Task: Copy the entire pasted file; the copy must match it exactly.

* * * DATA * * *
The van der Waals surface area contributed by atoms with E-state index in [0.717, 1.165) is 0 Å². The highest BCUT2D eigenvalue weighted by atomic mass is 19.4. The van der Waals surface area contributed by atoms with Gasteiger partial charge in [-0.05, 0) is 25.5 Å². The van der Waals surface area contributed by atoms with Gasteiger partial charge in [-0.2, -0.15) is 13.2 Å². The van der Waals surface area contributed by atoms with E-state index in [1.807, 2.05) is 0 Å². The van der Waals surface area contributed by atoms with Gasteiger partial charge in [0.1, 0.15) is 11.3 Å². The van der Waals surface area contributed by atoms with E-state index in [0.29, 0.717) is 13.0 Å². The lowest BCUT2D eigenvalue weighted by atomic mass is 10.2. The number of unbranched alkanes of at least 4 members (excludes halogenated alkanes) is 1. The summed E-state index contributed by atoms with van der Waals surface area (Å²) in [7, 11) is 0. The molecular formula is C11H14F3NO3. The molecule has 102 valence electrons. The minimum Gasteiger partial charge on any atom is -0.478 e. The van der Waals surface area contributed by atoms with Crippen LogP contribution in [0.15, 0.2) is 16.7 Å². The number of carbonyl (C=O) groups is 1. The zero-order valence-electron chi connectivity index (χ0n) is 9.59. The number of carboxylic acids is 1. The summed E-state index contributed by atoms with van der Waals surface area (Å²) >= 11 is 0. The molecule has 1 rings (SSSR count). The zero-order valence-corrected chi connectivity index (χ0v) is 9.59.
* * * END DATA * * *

The van der Waals surface area contributed by atoms with E-state index in [0.717, 1.165) is 0 Å². The highest BCUT2D eigenvalue weighted by atomic mass is 19.4. The van der Waals surface area contributed by atoms with Gasteiger partial charge in [-0.05, 0) is 25.5 Å². The van der Waals surface area contributed by atoms with Gasteiger partial charge in [-0.2, -0.15) is 13.2 Å². The van der Waals surface area contributed by atoms with E-state index in [1.807, 2.05) is 0 Å². The van der Waals surface area contributed by atoms with Gasteiger partial charge in [0.1, 0.15) is 11.3 Å². The van der Waals surface area contributed by atoms with E-state index in [0.29, 0.717) is 13.0 Å². The lowest BCUT2D eigenvalue weighted by atomic mass is 10.2. The number of unbranched alkanes of at least 4 members (excludes halogenated alkanes) is 1. The summed E-state index contributed by atoms with van der Waals surface area (Å²) in [7, 11) is 0. The molecular formula is C11H14F3NO3. The molecule has 102 valence electrons. The minimum Gasteiger partial charge on any atom is -0.478 e. The van der Waals surface area contributed by atoms with Crippen LogP contribution in [0.15, 0.2) is 16.7 Å². The number of carbonyl (C=O) groups is 1. The zero-order valence-electron chi connectivity index (χ0n) is 9.59. The number of carboxylic acids is 1. The summed E-state index contributed by atoms with van der Waals surface area (Å²) >= 11 is 0. The molecule has 1 rings (SSSR count). The zero-order valence-corrected chi connectivity index (χ0v) is 9.59.